Tom Nordlie – (352) 273-3567
Albert De Vries – email@example.com, (352) 392-5594
GAINESVILLE, Fla. — Wholesale prices for Florida milk hit an all-time high in 2007, but dairy farmers’ potential profits were reduced by skyrocketing feed costs, according to a University of Florida report issued this month.
“Times are changing,” said Albert De Vries, an associate professor with UF’s Institute of Food and Agricultural Sciences and an author of the report. “The farmer’s putting an extra dollar in his pocket but spending it down the road.”
On average, surveyed farmers received $20.49 for every 100 pounds of milk sold, up from $17.09 in 2006. The figures appeared in the annual Florida Dairy Farm Situation and Outlook, which compiles data from surveys and the U.S. Department of Agriculture.
That’s an increase of about 20 percent, much more than the 8 percent increase dairy economists had predicted.
Wholesale milk prices were up not only in Florida but also nationally and internationally, driven by a weakened U.S. dollar and increased global demand for dairy products.
“More and more we’re part of the global marketplace for milk,” De Vries said. “Pricewise it was a very good year.”
Profitwise, De Vries said, it was better than usual, with farmers making an estimated $3 per 100 pounds of milk sold. That’s up from an average of 73 cents profit per 100 pounds in 2000-2005.
The profit margin would have been substantially higher but feed costs were up 160 to 200 percent from 2006 levels, he said. They were driven mainly by rising prices for corn, a major component of dairy cattle feed and a commodity in demand for ethanol production.
In 2007, those increases added as much as $3 to the cost of producing 100 pounds of milk, the report said. Feed prices are also expected to be up this year, partly because Midwest flooding will reduce domestic corn supplies, and partly due to rising energy costs.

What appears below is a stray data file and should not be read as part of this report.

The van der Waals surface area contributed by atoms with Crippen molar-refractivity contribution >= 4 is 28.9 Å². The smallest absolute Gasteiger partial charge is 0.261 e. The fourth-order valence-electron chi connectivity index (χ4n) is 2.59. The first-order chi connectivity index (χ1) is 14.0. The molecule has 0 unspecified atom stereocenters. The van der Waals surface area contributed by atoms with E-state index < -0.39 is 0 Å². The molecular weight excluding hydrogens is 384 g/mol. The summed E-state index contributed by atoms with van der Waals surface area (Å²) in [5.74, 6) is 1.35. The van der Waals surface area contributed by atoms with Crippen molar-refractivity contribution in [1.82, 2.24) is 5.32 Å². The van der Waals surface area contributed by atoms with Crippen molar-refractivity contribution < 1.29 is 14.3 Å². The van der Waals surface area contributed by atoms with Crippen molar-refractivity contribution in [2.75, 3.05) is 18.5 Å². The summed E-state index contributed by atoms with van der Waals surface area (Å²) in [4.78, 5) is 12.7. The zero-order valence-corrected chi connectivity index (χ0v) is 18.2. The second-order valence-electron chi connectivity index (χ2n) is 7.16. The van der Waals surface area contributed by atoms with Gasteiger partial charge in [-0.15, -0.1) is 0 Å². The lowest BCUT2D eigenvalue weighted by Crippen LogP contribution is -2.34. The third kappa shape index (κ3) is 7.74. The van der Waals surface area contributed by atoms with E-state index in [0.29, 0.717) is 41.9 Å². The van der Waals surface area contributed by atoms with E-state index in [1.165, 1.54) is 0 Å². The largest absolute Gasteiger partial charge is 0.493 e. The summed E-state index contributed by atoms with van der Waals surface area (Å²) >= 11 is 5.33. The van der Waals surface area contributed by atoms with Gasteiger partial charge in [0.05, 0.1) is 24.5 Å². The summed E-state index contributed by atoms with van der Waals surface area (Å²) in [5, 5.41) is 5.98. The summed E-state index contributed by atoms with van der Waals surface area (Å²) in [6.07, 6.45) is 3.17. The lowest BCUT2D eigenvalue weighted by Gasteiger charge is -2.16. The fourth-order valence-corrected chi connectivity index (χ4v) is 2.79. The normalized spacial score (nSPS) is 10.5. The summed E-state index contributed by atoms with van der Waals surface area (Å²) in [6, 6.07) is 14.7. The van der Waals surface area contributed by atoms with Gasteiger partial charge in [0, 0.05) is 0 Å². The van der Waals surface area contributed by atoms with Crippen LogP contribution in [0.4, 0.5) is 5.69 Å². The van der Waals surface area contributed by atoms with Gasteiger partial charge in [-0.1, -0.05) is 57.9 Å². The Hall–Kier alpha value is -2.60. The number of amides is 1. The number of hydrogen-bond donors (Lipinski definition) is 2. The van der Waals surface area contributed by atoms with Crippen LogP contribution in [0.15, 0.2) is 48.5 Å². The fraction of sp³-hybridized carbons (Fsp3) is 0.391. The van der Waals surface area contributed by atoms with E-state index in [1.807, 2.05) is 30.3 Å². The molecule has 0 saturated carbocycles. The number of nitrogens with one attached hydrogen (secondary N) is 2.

Florida wholesale milk prices are expected to remain high in 2008, possibly averaging $21.25 per 100 pounds, according to an estimate quoted in the report. Nonetheless, profits may decline from 2007 levels, due to rising feed and fuel costs.
“It’ll be a challenging year again for producers,” De Vries said.
Market forces have affected Florida’s dairy industry in other ways. In 2007, the state had 142 dairy farms, down from 150 in 2006, and had 124,000 dairy cows, down from 130,000. The state’s total milk production declined from 2.27 billion pounds in 2006 to 2.11 billion pounds.
Nationally, milk production has increased every year since 2004. In Florida, the lack of growth is blamed on slim profit margins, escalating land values and the cost of environmental regulations, the report said.
For consumers, higher milk prices may be here to stay, De Vries said. Strong increases in energy costs and the global demand for food have sharply increased food prices in the United States.
“This is a wake-up call that we can’t take food production for granted and improved efficiency is still on the agenda,” he said.
The report was written by De Vries, UF dairy extension agent Russ Giesy and his son Jay Giesy, a dairy specialist with Cargill Animal Nutrition.